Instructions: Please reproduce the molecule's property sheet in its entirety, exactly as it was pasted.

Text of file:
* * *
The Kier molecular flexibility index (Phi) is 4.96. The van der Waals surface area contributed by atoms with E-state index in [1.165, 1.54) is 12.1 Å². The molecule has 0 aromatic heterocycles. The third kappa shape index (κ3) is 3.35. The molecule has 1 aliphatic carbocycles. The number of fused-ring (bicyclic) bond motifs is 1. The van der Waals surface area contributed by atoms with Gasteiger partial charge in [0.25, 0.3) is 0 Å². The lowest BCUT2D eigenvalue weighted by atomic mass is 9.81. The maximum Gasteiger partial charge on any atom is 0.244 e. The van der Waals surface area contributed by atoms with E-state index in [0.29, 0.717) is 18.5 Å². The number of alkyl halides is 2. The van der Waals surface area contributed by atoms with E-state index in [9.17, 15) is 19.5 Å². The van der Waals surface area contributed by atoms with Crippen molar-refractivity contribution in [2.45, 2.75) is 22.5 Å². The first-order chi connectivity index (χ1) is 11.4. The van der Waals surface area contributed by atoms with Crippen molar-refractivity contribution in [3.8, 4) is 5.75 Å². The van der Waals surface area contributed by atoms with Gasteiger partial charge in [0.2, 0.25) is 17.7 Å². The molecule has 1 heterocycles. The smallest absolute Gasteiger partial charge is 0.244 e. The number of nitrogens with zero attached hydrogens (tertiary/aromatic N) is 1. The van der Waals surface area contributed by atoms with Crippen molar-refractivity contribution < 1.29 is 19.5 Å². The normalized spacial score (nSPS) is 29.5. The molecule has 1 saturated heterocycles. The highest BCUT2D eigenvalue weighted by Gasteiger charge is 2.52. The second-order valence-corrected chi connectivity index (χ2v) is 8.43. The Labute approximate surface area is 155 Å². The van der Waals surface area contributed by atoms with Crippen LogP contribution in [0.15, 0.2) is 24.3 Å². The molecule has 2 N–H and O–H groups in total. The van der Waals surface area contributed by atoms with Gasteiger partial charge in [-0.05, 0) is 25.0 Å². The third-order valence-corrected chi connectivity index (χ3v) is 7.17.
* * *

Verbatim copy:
The Kier molecular flexibility index (Phi) is 4.96. The van der Waals surface area contributed by atoms with E-state index in [1.165, 1.54) is 12.1 Å². The molecule has 0 aromatic heterocycles. The third kappa shape index (κ3) is 3.35. The molecule has 1 aliphatic carbocycles. The number of fused-ring (bicyclic) bond motifs is 1. The van der Waals surface area contributed by atoms with Gasteiger partial charge in [0.25, 0.3) is 0 Å². The lowest BCUT2D eigenvalue weighted by atomic mass is 9.81. The maximum Gasteiger partial charge on any atom is 0.244 e. The van der Waals surface area contributed by atoms with E-state index in [0.29, 0.717) is 18.5 Å². The number of alkyl halides is 2. The van der Waals surface area contributed by atoms with E-state index in [9.17, 15) is 19.5 Å². The van der Waals surface area contributed by atoms with Crippen molar-refractivity contribution in [2.45, 2.75) is 22.5 Å². The first-order chi connectivity index (χ1) is 11.4. The van der Waals surface area contributed by atoms with Crippen molar-refractivity contribution in [3.8, 4) is 5.75 Å². The van der Waals surface area contributed by atoms with Gasteiger partial charge in [0.2, 0.25) is 17.7 Å². The molecule has 1 heterocycles. The smallest absolute Gasteiger partial charge is 0.244 e. The number of nitrogens with zero attached hydrogens (tertiary/aromatic N) is 1. The van der Waals surface area contributed by atoms with Crippen molar-refractivity contribution < 1.29 is 19.5 Å². The normalized spacial score (nSPS) is 29.5. The molecule has 1 saturated heterocycles. The highest BCUT2D eigenvalue weighted by Gasteiger charge is 2.52. The second-order valence-corrected chi connectivity index (χ2v) is 8.43. The Labute approximate surface area is 155 Å². The van der Waals surface area contributed by atoms with Crippen LogP contribution in [0.15, 0.2) is 24.3 Å². The molecule has 2 N–H and O–H groups in total. The van der Waals surface area contributed by atoms with Gasteiger partial charge in [-0.05, 0) is 25.0 Å². The third-order valence-corrected chi connectivity index (χ3v) is 7.17.